Technology products are not only meant to make your life easier. At the same time, they can be state-of-the-art visual statements, which express your tastes and personal interests. For years, such everyday products as hairdryers, telephones, TVs or even coffee machines were designed to be expressions of certain styles like Art Deco or Art Nouveau. Since such products as smart jackets are combining the functionality of a clothing with a technology product, their aesthetic value can be very innovative and unusual.
The aesthetics of smart devices
Let’s take a quick look at IoT (Internet of Things) devices — smart lamps, thermometers, fans and so on. One of their main characteristics is that they’re almost exclusively designed to be minimalistic. This choice is not only an aesthetic one — it’s also a business-driven decision.
Let’s not forget that smart devices are meant to be functioning potentially in every home in the world. Too many statements in their visual design, in other words, too much aesthetic substance would create the risk of mismatch between them and the average household’s furniture and other design choices. Although the visuals of smart devices may seem “impersonal” and empty to some, it’s probably the best possible solution for them to be as minimalistic as possible.
But with clothes, especially smart jackets, it’s an entirely different case. It looks like you can find every possible style in them — some look exactly like normal clothes, some tend to be minimalistic like most smart devices, and other ones represent specific styles, like steampunk or broad style inspired by video games.
Smart jackets — the most representative products of IoT clothes
High-tech jackets are probably the most innovative products in their category. They’re versatile, commonly used, and are based on a product that we all know and use. That’s why they are a good basis for high-tech development, which can introduce new, smart functions to the customers.
One of the best examples of smart jackets are the ones made by Jay23. As we know, products of this category allow manufacturers to look for new means of artistic expression. Jackets in the Jay23 PRO series are made with gamers in mind — not only the professional ones participating in esports, but also their wide audiences. The design choices have been made after numerous consultations within the gaming community — that makes them very modern, functional and distinctive.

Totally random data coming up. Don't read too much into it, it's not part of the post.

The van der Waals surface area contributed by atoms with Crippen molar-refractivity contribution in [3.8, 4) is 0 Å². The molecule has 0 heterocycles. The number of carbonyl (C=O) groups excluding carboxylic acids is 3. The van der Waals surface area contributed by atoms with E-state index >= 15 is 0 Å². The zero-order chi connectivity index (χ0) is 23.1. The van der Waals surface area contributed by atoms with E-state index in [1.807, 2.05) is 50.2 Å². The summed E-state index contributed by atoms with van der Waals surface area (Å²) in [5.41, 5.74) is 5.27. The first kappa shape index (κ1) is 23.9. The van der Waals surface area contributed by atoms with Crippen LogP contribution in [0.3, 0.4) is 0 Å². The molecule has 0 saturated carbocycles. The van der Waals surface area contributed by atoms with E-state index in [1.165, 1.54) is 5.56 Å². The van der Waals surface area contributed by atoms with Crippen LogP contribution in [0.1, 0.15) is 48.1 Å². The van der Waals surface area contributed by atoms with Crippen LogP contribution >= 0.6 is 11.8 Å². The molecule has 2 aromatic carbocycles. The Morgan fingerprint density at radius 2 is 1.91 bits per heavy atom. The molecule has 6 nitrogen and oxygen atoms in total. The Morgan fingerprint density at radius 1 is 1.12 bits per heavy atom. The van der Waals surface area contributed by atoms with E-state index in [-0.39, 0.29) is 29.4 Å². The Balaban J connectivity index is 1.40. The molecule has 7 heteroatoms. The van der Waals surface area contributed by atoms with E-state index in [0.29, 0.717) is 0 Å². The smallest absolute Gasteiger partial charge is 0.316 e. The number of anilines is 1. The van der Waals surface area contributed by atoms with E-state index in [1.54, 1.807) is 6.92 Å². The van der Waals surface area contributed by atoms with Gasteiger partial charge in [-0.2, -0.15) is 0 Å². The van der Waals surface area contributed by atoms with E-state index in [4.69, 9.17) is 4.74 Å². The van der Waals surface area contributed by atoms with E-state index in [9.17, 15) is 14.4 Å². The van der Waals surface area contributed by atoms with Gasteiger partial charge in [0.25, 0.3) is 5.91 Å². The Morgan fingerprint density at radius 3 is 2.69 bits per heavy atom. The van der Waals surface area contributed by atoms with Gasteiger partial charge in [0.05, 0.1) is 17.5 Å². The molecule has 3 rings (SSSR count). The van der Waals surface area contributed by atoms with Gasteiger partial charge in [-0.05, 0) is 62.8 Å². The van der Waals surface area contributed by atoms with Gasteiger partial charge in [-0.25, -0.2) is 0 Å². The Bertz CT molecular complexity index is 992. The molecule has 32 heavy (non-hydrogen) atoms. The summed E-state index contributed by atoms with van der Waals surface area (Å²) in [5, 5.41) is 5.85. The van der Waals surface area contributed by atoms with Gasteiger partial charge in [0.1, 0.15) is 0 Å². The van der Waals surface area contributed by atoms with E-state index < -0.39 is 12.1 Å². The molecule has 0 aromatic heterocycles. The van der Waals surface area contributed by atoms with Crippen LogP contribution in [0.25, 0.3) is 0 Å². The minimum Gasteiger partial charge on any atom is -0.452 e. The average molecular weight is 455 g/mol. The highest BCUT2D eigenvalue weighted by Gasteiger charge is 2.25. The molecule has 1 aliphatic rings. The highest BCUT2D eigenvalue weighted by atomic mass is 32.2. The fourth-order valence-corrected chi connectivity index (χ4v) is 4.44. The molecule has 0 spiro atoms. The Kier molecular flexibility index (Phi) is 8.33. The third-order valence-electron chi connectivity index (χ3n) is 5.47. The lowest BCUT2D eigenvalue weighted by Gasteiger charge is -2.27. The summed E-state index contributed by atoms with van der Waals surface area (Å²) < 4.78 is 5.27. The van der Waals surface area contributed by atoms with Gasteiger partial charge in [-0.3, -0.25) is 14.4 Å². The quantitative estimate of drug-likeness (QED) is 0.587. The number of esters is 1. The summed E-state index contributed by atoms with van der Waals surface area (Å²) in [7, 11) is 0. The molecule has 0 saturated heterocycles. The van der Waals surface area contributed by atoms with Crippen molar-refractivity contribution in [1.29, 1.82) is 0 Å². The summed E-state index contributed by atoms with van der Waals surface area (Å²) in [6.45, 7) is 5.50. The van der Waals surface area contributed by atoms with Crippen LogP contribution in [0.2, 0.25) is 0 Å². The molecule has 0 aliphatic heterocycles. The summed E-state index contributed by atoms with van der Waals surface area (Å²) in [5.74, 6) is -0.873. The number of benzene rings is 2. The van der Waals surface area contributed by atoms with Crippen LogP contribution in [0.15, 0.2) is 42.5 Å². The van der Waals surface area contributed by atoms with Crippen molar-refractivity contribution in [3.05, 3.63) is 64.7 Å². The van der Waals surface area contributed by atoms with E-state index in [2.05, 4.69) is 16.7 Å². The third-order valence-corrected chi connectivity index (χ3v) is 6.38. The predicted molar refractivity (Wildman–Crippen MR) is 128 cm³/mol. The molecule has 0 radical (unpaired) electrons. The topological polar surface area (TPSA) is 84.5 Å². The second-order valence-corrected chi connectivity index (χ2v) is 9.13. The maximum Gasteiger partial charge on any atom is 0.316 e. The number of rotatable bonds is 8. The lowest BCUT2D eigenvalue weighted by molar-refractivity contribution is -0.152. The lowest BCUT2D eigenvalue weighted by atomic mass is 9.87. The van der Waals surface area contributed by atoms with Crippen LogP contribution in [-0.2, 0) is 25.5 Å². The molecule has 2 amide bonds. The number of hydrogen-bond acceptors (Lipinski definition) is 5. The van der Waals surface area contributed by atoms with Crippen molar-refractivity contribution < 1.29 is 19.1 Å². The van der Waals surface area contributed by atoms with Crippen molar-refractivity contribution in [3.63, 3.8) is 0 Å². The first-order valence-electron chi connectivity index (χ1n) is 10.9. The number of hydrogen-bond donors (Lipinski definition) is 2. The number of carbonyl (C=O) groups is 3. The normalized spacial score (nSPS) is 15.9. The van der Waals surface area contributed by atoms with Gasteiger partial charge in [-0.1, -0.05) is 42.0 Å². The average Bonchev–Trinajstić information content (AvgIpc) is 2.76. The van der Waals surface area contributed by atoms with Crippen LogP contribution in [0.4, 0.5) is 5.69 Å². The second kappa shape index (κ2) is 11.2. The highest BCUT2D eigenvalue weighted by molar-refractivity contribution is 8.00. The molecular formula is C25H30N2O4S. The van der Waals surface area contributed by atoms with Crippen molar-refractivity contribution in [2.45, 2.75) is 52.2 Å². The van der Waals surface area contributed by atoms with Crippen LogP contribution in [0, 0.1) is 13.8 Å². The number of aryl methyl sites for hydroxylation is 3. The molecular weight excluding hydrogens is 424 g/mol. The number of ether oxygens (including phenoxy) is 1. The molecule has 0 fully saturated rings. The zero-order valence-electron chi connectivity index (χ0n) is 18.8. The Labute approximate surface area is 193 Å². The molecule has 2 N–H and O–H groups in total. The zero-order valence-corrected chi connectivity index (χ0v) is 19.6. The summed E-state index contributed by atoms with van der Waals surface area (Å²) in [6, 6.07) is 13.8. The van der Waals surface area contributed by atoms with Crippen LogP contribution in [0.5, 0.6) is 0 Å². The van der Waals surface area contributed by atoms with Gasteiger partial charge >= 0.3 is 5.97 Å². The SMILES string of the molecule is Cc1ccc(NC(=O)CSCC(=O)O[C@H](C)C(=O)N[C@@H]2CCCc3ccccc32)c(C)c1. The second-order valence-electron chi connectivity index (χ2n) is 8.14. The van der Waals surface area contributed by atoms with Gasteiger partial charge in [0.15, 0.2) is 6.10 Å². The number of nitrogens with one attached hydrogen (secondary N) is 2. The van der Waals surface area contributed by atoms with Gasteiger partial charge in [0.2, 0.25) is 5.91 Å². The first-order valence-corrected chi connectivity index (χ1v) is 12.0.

Satisfying visual aspects is achieved not only by the aforementioned aspects, but also by the choice of materials. They are resistant to many factors, such as water and wind. Being made of high quality microfiber cloth, Jay23 jackets’ lifespan is very long, which is another important factor in choosing any type of clothing.
Visuals are great — but what about the functionality of smart jackets?
That’s where the true high-tech solutions step in. First of all, most smart jackets have smartphone-charging features — either by wireless means, or with traditional cables. This process is provided by a rechargeable and powerful li-ion battery, which is embedded inside of the jacket. The battery makes another great feature possible: pocket heating.
Heated jackets as such are not a particularly new invention — first products from this category were developed around 20 years ago. They were quite heavy, controlled with a special thermostat, and provided heat in the back part of the jacket. But rapid evolution of heating technology has made it possible to develop two important new functions: heating pockets only (since our hands are usually the most susceptible to cold), and controlling this feature via smartphone. In a specially designed app for Android and iOS, the user has direct access to the battery information, as well as various heating options.
Smart jacket with a heating feature is a bit like controlling weather — when using it, long walks during low temperatures become a tech experience, and not a burden of feeling cold. If we’re so used to smartphones, smartwatches, smart bands, lamps, fans, kettles and vacuum cleaners, why not expand this “smart” trend in our life to the clothes, too?